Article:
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IDM Swaziland - African Sugarbush - Protea gagudei

A solid black dot indicates where the species is found.

Protea gagudei - African Sugarbush has leaves with sparse, silky hairs, hairless and glaucous when mature, elliptic to oblong to sickle-shaped, 12-30 mm wide, 80-170 mm long. Flowerhead depressed-globose, 50-70 mm across. Involucral bracts with silvery, silky hairs, occasionally with a rusty-brown margin. Perianth 35-50 mm long. Plants 2-3m tall.

Pr gagu is the second most widespread of all Sugarbushes in Africa. In Namibia the roots are reputed to have aphrodisiac properties. In Swaziland this species is the most southerly atlassed to date – however, these require confirmation – a herbarium record please:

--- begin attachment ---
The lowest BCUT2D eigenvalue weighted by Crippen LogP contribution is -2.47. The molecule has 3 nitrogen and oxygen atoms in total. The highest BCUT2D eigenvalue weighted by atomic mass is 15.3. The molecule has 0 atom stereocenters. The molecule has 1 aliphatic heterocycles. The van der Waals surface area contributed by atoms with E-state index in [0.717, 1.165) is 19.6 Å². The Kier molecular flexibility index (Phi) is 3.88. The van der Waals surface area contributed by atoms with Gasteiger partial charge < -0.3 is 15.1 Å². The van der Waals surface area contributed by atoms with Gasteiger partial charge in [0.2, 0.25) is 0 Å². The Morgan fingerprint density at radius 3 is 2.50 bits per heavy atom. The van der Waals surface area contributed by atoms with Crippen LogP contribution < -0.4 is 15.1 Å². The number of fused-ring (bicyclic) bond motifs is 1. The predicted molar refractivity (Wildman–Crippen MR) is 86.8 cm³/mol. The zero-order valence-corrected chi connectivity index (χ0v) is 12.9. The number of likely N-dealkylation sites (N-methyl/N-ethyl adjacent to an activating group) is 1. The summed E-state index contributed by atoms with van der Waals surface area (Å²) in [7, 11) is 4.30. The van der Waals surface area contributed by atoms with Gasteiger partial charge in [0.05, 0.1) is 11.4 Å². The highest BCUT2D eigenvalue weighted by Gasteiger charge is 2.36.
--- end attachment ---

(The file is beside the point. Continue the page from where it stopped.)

• 2731 AA: CSN 921108 01: 27o31.00’S 31o12.00’E 1030m (details held by the SNTC) - 1 plant

There is a herbarium record that requires following up:

  • 2631BA: N Komati R 33.5 miles N Mbabane, 10 miles S Piggs Peak. (Reynolds 3779).
Protea gagudei Distribution

Potential Problems

Telling Pr parv and Pr welw apart is not that easy! Protea gaguedi has thinner leaves (5-9X longer than broad vs 2-5 for Pr welw), silver hairs on the outer involucral bracts (vs brown) and hairless mature leaves (vs slightly hairy, esp. on midribs).
Do not rely on Pr gagu having fewer flowerheads per branch than Pr welw.

Back Swaziland Interim Distribution Maps